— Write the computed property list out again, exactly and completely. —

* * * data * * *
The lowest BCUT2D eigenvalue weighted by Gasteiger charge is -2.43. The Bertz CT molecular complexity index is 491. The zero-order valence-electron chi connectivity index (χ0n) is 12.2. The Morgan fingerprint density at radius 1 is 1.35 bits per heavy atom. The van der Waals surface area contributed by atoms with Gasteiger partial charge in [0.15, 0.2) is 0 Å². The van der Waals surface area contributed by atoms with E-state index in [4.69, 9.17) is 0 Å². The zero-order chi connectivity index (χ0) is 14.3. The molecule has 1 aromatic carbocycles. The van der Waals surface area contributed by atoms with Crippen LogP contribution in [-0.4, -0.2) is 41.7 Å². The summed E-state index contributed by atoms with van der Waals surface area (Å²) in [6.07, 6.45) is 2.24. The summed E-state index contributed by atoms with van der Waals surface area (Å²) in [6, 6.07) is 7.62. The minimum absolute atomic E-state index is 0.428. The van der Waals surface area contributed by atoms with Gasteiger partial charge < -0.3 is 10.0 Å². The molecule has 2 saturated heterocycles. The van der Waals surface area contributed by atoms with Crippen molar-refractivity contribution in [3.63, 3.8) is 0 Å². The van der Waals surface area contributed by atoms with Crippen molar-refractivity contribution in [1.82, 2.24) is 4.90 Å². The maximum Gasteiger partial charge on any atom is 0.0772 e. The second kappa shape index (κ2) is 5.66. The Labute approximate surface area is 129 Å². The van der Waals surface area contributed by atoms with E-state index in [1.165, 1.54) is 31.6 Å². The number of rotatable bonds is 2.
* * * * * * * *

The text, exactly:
The lowest BCUT2D eigenvalue weighted by Gasteiger charge is -2.43. The Bertz CT molecular complexity index is 491. The zero-order valence-electron chi connectivity index (χ0n) is 12.2. The Morgan fingerprint density at radius 1 is 1.35 bits per heavy atom. The van der Waals surface area contributed by atoms with Gasteiger partial charge in [0.15, 0.2) is 0 Å². The van der Waals surface area contributed by atoms with E-state index in [4.69, 9.17) is 0 Å². The zero-order chi connectivity index (χ0) is 14.3. The molecule has 1 aromatic carbocycles. The van der Waals surface area contributed by atoms with Crippen LogP contribution in [-0.4, -0.2) is 41.7 Å². The summed E-state index contributed by atoms with van der Waals surface area (Å²) in [6.07, 6.45) is 2.24. The summed E-state index contributed by atoms with van der Waals surface area (Å²) in [6, 6.07) is 7.62. The minimum absolute atomic E-state index is 0.428. The van der Waals surface area contributed by atoms with Gasteiger partial charge < -0.3 is 10.0 Å². The molecule has 2 saturated heterocycles. The van der Waals surface area contributed by atoms with Crippen molar-refractivity contribution in [3.63, 3.8) is 0 Å². The van der Waals surface area contributed by atoms with Crippen molar-refractivity contribution in [1.82, 2.24) is 4.90 Å². The maximum Gasteiger partial charge on any atom is 0.0772 e. The second kappa shape index (κ2) is 5.66. The Labute approximate surface area is 129 Å². The van der Waals surface area contributed by atoms with E-state index in [1.165, 1.54) is 31.6 Å². The number of rotatable bonds is 2.